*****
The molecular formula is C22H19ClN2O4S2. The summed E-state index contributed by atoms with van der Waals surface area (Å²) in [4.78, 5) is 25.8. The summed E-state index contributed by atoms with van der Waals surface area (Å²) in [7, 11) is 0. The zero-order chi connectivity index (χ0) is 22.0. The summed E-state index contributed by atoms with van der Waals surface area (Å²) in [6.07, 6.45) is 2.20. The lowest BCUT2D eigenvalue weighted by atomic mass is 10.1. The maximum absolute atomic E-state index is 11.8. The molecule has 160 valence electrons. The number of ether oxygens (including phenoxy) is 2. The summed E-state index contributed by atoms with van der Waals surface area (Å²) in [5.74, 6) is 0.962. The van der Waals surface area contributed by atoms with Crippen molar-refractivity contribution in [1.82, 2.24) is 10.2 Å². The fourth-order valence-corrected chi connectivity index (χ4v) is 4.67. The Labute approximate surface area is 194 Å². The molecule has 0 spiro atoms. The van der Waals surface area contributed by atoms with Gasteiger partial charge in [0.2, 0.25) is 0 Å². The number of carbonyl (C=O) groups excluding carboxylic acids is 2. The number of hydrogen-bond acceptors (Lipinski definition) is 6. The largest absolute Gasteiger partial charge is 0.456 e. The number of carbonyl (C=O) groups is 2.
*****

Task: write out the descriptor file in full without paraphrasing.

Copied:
The molecular formula is C22H19ClN2O4S2. The summed E-state index contributed by atoms with van der Waals surface area (Å²) in [4.78, 5) is 25.8. The summed E-state index contributed by atoms with van der Waals surface area (Å²) in [7, 11) is 0. The zero-order chi connectivity index (χ0) is 22.0. The summed E-state index contributed by atoms with van der Waals surface area (Å²) in [6.07, 6.45) is 2.20. The lowest BCUT2D eigenvalue weighted by atomic mass is 10.1. The maximum absolute atomic E-state index is 11.8. The molecule has 160 valence electrons. The number of ether oxygens (including phenoxy) is 2. The summed E-state index contributed by atoms with van der Waals surface area (Å²) in [5.74, 6) is 0.962. The van der Waals surface area contributed by atoms with Crippen molar-refractivity contribution in [1.82, 2.24) is 10.2 Å². The fourth-order valence-corrected chi connectivity index (χ4v) is 4.67. The Labute approximate surface area is 194 Å². The molecule has 0 spiro atoms. The van der Waals surface area contributed by atoms with Gasteiger partial charge in [0.2, 0.25) is 0 Å². The number of carbonyl (C=O) groups excluding carboxylic acids is 2. The number of hydrogen-bond acceptors (Lipinski definition) is 6. The largest absolute Gasteiger partial charge is 0.456 e. The number of carbonyl (C=O) groups is 2.